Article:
So, what do we have so far?
- First you write an HTML page with a FORM in
- Some user retrieves your HTML page using a web
- The web browser interprets the HTML and
presents the Form to the user as a set of input widgets.
- The user inputs some data into the widgets and
then clicks on a submit button
- The browser then goes through each of the
input widgets and collects the information that the user has input
and creates the body of the HTTP call it is going to send to the
server referenced in the FORM ACTION attribute.
- Then the browser contacts the server using
the method defined by the FORM tag's METHOD attribute and hands off
So what does the server do with the
Typically, the server will hand the request
off to some CGI script that has been specified in the ACTION
attribute in the FORM tag that made the request
So the server must execute the CGI script
and feed it the data received from the web browser.
To do so, the server creates an associative
array that will be used to hold all of the data needed by the
array is called %ENV (You'll learn more about accessing and
building associative arrays tomorrow).
A good deal of this information will be gleaned from the browser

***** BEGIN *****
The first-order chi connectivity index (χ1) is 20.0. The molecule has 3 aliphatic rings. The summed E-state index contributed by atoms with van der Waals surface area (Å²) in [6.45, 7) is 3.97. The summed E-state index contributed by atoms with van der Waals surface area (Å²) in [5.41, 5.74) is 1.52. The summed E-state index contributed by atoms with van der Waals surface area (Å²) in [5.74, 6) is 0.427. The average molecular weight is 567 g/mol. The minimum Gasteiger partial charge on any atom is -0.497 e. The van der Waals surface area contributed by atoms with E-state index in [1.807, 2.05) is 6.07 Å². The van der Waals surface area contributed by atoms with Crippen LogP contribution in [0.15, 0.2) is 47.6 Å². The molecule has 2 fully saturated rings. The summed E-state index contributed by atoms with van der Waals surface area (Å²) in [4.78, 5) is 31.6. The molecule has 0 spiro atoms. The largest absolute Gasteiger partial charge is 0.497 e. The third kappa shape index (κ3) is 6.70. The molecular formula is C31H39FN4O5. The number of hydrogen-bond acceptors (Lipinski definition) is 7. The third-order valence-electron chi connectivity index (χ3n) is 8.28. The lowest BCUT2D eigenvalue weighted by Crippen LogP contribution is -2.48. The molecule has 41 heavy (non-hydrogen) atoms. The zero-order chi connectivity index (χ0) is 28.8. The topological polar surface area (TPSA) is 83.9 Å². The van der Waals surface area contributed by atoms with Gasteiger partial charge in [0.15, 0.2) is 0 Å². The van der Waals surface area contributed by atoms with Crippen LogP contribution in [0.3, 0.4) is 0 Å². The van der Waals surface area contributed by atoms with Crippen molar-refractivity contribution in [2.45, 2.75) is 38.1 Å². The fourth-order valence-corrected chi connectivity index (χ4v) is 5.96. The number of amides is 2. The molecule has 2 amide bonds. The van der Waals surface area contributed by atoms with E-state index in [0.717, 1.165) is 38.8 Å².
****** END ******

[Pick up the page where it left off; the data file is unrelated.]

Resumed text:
itself and a lot of it is really obscure junk that you will
rarely use. However, for your reference, the following table
outlines the Environment variables prepared by the server
||Specifies the authentication method used
to validate the user. This will only be set if the server is set to
||The number of bytes in the message body of the HTTP request.
This is used by POST method request.
||The media type of the incoming data.
||Specifies the protocol name and revision being used by
the server to communicate with the script.
||Holds a comma delimited list of MIME types that the
client will accept
||Specifies the address of the web page that posted
||The name and version of the web browser used to make
||Extra path information specified in the URL that called
||The server's real file system path to the
||The URL-encoded data in a GET request
||Specifies the IP address of the client's
||Specifies the client's domain name.
||Specifies the client machine's username if
||Specifies the name used to authenticate the user if the
user was authenticated using server-based authentication
||Specifies if the request was GET or POST
||Specifies the virtual name of the script. (The directory
||The server's domain name
||The port that the web server is running on
||The name and revision of the protocol the server is using.
||The name and revision level of the web server
As we said, most of this information will
not be useful to your script.
In fact, for the most part, you will only
want a few of these variables in your script.
If it is a GET request, your script will
If this is a POST request, the script will
need CONTENT_LENGTH and will need to have the server send the body
of the HTTP message to it as standard input.
But what does a CGI script look like? I do
realize that this section went really fast and is pretty high
Well that is because a lot of what you need
to know will be discussed tomorrow. So let's stop here.